Keeping debt collectors honest and how best to respond to them

We see a lot of people who are dealing with sometimes abusive debt collectors. A recent New York Times article, Jan 13, 2017: How to Keep Debt Collectors Honest and at Bay provides some excellent advice. Among the tips provided (and our tips) are:

  1.  If you are at all unsure that the debt is valid or the amounts are correct, demand documentation to validate the debt. (Debt collectors often do not have this information but be insistent).
  2. Put all requests in writing. In fact, demand the name of the collector, a mailing address and contact information, the name of the original creditor, and the name of the current owner of the debt.
  3. Don’t assume that the collector or the party they claim to represent really own the debt. A lot of bad debts get sold off. Some collectors have attempted to collect “stolen” debt accounts that they do not own.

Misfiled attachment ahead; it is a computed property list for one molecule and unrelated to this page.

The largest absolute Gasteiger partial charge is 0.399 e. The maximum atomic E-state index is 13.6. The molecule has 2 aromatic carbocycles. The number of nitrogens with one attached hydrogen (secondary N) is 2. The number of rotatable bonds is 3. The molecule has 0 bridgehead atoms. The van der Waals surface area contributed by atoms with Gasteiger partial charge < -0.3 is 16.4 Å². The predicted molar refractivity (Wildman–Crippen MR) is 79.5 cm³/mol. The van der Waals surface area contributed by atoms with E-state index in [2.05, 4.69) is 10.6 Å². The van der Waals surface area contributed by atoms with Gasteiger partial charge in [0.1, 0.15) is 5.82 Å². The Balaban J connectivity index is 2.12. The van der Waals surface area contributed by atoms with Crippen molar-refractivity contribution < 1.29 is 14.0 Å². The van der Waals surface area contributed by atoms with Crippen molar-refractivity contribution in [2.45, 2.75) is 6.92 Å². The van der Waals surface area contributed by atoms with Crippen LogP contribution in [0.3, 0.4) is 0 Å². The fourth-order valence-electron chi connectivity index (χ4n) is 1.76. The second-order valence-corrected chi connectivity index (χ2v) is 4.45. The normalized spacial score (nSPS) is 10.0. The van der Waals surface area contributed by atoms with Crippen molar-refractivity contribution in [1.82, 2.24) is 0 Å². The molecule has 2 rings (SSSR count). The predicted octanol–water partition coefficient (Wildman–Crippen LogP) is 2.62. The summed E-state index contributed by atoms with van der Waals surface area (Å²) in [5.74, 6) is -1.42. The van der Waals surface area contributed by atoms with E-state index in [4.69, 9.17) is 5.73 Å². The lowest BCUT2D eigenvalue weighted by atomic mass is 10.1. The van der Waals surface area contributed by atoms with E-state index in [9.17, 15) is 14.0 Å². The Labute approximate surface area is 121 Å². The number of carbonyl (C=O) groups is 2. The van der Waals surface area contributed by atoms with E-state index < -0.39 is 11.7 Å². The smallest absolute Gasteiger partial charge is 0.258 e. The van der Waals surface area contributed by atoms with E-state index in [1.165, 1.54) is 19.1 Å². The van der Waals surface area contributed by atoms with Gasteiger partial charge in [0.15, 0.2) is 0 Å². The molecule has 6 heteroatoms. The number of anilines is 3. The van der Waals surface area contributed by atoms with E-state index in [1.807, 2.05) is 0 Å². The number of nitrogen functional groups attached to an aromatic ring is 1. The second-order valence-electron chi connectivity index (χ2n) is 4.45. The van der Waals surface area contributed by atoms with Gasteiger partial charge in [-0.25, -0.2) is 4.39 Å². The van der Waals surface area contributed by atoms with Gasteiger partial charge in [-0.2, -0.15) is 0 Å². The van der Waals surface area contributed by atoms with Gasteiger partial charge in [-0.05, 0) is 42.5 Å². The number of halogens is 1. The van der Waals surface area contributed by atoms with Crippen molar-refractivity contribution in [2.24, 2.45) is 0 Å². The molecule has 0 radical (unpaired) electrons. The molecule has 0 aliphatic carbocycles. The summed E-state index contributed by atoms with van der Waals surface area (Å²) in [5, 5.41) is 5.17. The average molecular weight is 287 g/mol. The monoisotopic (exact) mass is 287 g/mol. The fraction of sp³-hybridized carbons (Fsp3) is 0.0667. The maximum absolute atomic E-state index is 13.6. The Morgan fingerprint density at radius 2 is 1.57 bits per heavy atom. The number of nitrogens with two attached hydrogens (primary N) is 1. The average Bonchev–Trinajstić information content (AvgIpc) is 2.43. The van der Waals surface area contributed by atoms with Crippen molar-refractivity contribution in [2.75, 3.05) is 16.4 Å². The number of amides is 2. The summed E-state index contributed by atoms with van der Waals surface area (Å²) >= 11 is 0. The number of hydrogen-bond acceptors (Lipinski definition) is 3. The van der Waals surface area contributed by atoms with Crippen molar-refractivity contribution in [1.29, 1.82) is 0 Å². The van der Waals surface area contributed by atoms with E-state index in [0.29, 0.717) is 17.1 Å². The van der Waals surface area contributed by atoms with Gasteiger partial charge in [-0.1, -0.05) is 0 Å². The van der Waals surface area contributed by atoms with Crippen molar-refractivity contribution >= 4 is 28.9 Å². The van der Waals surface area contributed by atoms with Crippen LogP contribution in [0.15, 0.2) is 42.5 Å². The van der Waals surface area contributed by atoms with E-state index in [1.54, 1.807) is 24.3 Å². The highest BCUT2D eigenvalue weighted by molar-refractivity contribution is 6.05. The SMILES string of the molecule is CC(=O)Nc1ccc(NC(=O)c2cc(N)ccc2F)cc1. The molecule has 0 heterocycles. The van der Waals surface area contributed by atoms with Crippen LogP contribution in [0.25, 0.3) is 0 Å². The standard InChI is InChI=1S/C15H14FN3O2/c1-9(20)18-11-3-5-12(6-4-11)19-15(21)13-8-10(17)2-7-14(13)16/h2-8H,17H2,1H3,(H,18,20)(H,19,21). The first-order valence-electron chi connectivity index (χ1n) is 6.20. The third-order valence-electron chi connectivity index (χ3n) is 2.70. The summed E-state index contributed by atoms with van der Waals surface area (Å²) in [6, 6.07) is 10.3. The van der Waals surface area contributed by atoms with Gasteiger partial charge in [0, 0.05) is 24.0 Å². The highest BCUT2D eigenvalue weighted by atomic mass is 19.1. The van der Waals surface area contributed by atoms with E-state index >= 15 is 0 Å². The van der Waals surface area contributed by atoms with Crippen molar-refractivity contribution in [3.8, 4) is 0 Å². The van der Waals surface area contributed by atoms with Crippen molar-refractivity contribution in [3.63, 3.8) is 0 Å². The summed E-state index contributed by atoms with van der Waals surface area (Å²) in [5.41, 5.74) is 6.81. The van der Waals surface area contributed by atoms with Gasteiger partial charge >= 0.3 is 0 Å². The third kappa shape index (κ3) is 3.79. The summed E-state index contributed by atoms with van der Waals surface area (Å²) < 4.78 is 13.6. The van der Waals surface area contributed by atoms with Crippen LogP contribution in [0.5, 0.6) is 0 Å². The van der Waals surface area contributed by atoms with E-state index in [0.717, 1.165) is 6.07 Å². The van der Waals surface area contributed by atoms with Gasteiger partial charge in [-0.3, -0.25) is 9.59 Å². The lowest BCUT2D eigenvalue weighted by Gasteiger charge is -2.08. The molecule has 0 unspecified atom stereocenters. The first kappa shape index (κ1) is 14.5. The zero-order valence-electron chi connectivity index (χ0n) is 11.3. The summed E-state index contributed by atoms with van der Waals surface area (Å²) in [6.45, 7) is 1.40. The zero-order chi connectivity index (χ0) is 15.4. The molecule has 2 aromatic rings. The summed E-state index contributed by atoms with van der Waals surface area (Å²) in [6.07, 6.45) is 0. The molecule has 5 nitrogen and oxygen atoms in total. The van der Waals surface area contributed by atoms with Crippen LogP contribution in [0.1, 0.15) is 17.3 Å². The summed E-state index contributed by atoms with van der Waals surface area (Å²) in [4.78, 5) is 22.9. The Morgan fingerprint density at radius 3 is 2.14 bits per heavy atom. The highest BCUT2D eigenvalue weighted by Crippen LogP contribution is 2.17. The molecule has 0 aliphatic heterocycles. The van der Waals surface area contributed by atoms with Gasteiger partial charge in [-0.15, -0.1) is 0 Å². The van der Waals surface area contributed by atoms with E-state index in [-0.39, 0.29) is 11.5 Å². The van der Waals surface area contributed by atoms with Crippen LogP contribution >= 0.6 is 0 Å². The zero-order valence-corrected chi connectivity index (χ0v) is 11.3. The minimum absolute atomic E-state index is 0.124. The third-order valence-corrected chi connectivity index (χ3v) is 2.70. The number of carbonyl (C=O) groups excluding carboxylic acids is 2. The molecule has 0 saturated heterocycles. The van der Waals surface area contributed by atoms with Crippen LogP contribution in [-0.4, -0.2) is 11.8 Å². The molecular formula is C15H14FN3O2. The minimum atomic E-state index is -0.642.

4. Do not let collectors call you at work or call neighbors. Demand that they stop, orally and in writing. Keep all those papers.
  5. If the debt is older than 6 years since you first defaulted (unless you entered into a payment plan after that) any suit may be barred in New Jersey by the statute of limitations. (if it is a store credit card, the limitation is 4 years). Demand the date when the debt first became past due.
  6. Do not put up with abuse. If this happens, tell the collector you are recording the call and if possible record it. (Recording a call without notice is a criminal violation in many states and if your collector is calling from one of those states you could get in trouble)
  7. Finally and most importantly, you need to assess your finances and get professional advice. Start with doing a budget for just your basic living expenses (ie food, shelter, transportation, medical care etc). Often there is no money left over to pay debts being collected, or not enough. There are budget forms for you to use on the Forms page of our website.
  8. Finally, do not be reluctant to use bankruptcy as a tool to pay, settle or obtain relief from your debts. As we have noted in another blog post, at least one study has shown that those who used bankruptcy to overcome financial distress later had better credit and better access to credit than those who did not.

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